We are convinced that portfolio-driven companies can leverage their strategic agility with lasting impact. Fast decision making in the face of uncertainty, enabled by a portfolio approach to strategy, built on the clarity and alignment of priorities in the top management, produce companies that can avoid the crippling crisis-paralysis. These agile companies will thrive in uncertain situations and can leverage their competitive position sustainably. On the other hand, rather rigid companies which are unable to maneuver themselves out of uncertain situations, will struggle to survive. If you experienced the second scenario in your company over the last year and a half, we suggest that you review and challenge your current approach to strategy.
 Massimo Garbuio, “Private capital owned companies have an advantage in times of crisis,” Sydney Business Insights, September, 2020, accessed August 18, 2021, https://sbi.sydney.edu.au/private-capital-owned-companies-have-an-advantage-in-times-of-crisis/?utm_source=rss&utm_medium=rss&utm_campaign=private-capital-owned-companies-have-an-advantage-in-times-of-crisis.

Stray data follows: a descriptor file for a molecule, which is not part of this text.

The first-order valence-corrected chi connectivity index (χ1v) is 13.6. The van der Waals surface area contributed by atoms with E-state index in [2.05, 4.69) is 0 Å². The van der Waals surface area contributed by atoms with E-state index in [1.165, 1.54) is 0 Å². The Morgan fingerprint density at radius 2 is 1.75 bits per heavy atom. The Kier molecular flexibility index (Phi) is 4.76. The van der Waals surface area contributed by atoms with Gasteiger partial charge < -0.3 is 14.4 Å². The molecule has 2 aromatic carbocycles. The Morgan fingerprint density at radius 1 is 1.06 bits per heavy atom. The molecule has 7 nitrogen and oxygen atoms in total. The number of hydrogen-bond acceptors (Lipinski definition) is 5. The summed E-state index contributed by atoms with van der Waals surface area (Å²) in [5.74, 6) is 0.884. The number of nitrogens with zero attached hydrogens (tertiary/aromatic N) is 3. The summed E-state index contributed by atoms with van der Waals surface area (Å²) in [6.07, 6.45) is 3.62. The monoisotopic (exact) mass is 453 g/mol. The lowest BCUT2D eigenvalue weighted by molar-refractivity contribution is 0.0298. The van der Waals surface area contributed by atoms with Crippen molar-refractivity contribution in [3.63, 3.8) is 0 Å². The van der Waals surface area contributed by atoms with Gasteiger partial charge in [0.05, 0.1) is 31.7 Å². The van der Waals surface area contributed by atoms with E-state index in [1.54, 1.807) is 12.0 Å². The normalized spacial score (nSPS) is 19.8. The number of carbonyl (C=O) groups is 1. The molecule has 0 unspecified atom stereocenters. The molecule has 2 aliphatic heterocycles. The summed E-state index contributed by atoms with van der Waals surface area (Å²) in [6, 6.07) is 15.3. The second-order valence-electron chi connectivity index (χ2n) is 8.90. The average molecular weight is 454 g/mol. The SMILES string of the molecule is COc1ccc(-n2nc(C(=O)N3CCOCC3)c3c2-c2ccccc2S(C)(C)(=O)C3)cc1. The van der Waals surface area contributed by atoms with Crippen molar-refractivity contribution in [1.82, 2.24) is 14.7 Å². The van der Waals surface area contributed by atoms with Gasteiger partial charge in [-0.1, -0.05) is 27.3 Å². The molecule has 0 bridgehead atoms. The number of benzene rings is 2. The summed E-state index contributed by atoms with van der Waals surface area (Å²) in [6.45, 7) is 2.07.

Massimo Garbuio and Dreu Harrison, “The agile working style started in tech but it could work for banks,” The Conversation, May 7, 2017, accessed August 18, 2021, https://theconversation.com/the-agile-working-style-started-in-tech-but-it-could-work-for-banks-77104.
 Massimo Garbuio, “Strategy planning 2021: Four areas to test,” Sydney Business Insights, December 2020, accessed August 18, 2021, https://sbi.sydney.edu.au/strategy-planning-2021-four-areas-to-test/.
 Jordan Bar Am, Laura Furstenthal, Felicitas Jorge, and Erik Roth, “Innovation in a crisis: Why it is more critical than ever”, June 17, 2020, accessed August 18, 2021, https://www.mckinsey.com/business-functions/strategy-and-corporate-finance/our-insights/innovation-in-a-crisis-why-it-is-more-critical-than-ever; Quentin Jadoul, André Nascimento, Olli Salo, and Renato Willi, “Agility in the time of COVID-19: Changing your operating model in an age of turbulence,” November 18, 2020, accessed August 18, 2021, https://www.mckinsey.com/business-functions/organization/our-insights/agility-in-the-time-of-covid-19-changing-your-operating-model-in-an-age-of-turbulence.
 To learn more about the concept of strategic agility discussed in this article, see also Michael Erzinger, Lukas E. Baer and Samuel Loher, “Strategic Agility”, 2020, and www.strategicagility.rocks
 Thomas C. Powell, “Strategy as diligence: Putting behavioral strategy into practice,” California Management Review, 59/3, (2017): 162-190.